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In a First, Film Made Entirely by Afghans Enters Cannes Festival

For the first time, a completely Afghan-made movie will compete in the Cannes Film Festival in France.

The documentary film, named Kocha-e-Parindaha (Birds Street), was funded by Afghan Film and directed by Hizbullah Sultani.

Sultani said he tried to convey the historical importance of the actual Birds Street in Kabul, and to show how the street offers a joyful diversion for visitors who come to enjoy the singing of the birds even as the country grapples with difficult times.

“The final phases of the film after production will include editing, color adjustment and voice adjustment. This film has made its way to the festival, now let us see whether our luck will bring us an award,” said Ali Hussain Hussaini, the film's editor.

Kocha-e-Parindaha is Sultani’s first documentary film. Previously he worked on dramatic productions. 

This year, eight documentary films from South Asia will be shown at the festival in Cannes. 

“We hope that producers from various regions of the world show an interest in this film so we are able to produce professional films from Afghan cinema,” said Sultani.

 “This could be very important for Afghan documentary filmmaking and for an independent cinema in Afghanistan. The image they have of Afghanistan in these festivals is much different. But the Kocha-e-Parindaha film is a film that portrays a very different image of Afghanistan,” said Sahra Karimi, the head of Afghan Film.

"The movie shows that the life of the people continues here amid all these wars and insecurity -- their happiness, interests, culture and desires,” said Karimi. 

In the last 20 years, nearly a dozen films made by Afghan directors with the aid of foreigners have been screened at Cannes, occasionally receiving awards. The film Birds Street, however, is the first independent film from Afghanistan at Cannes.

In a First, Film Made Entirely by Afghans Enters Cannes Festival

"The movie shows that the life of the people continues here amid all these wars and insecurity -- their happiness, interests, culture and desires,” said Karimi. 

تصویر بندانگشتی

For the first time, a completely Afghan-made movie will compete in the Cannes Film Festival in France.

The documentary film, named Kocha-e-Parindaha (Birds Street), was funded by Afghan Film and directed by Hizbullah Sultani.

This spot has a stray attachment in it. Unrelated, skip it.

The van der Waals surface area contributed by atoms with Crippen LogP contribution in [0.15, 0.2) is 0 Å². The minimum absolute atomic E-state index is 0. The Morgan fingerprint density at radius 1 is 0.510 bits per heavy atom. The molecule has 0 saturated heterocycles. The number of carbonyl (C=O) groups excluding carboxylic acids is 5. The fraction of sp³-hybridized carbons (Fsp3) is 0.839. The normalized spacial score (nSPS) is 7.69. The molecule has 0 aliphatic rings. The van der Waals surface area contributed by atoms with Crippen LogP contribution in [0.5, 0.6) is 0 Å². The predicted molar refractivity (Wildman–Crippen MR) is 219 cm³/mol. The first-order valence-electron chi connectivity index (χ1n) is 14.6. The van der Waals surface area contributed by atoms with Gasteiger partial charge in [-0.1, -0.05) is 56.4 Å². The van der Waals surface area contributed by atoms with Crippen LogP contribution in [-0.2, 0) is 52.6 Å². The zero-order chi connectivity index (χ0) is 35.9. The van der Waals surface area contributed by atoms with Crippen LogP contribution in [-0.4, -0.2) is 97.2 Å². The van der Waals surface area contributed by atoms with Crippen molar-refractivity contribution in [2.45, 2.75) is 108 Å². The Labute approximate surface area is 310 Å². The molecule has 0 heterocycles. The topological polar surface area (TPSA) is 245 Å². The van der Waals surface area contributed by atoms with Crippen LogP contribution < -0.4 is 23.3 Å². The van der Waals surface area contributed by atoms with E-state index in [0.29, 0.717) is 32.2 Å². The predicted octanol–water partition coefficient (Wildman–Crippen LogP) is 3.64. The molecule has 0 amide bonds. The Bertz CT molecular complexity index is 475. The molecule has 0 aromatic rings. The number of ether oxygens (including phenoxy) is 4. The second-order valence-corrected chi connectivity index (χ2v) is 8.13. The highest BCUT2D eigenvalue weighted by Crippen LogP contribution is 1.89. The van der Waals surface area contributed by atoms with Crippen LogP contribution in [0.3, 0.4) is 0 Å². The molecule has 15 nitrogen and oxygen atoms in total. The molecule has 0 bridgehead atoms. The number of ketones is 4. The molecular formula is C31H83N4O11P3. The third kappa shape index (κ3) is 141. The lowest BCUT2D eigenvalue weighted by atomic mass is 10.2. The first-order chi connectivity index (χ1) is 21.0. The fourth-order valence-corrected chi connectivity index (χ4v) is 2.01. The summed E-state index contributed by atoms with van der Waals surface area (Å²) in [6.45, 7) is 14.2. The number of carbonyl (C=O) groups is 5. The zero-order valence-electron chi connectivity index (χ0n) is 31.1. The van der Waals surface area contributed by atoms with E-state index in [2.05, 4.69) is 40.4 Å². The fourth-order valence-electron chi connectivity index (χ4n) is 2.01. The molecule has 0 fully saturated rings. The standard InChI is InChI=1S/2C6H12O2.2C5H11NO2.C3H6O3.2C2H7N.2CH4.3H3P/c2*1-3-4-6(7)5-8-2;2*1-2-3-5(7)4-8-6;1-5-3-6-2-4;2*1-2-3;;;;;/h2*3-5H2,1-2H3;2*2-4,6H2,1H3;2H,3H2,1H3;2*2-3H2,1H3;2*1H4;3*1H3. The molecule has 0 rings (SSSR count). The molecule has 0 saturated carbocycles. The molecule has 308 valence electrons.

Sultani said he tried to convey the historical importance of the actual Birds Street in Kabul, and to show how the street offers a joyful diversion for visitors who come to enjoy the singing of the birds even as the country grapples with difficult times.

“The final phases of the film after production will include editing, color adjustment and voice adjustment. This film has made its way to the festival, now let us see whether our luck will bring us an award,” said Ali Hussain Hussaini, the film's editor.

Kocha-e-Parindaha is Sultani’s first documentary film. Previously he worked on dramatic productions. 

This year, eight documentary films from South Asia will be shown at the festival in Cannes. 

“We hope that producers from various regions of the world show an interest in this film so we are able to produce professional films from Afghan cinema,” said Sultani.

 “This could be very important for Afghan documentary filmmaking and for an independent cinema in Afghanistan. The image they have of Afghanistan in these festivals is much different. But the Kocha-e-Parindaha film is a film that portrays a very different image of Afghanistan,” said Sahra Karimi, the head of Afghan Film.

"The movie shows that the life of the people continues here amid all these wars and insecurity -- their happiness, interests, culture and desires,” said Karimi. 

In the last 20 years, nearly a dozen films made by Afghan directors with the aid of foreigners have been screened at Cannes, occasionally receiving awards. The film Birds Street, however, is the first independent film from Afghanistan at Cannes.

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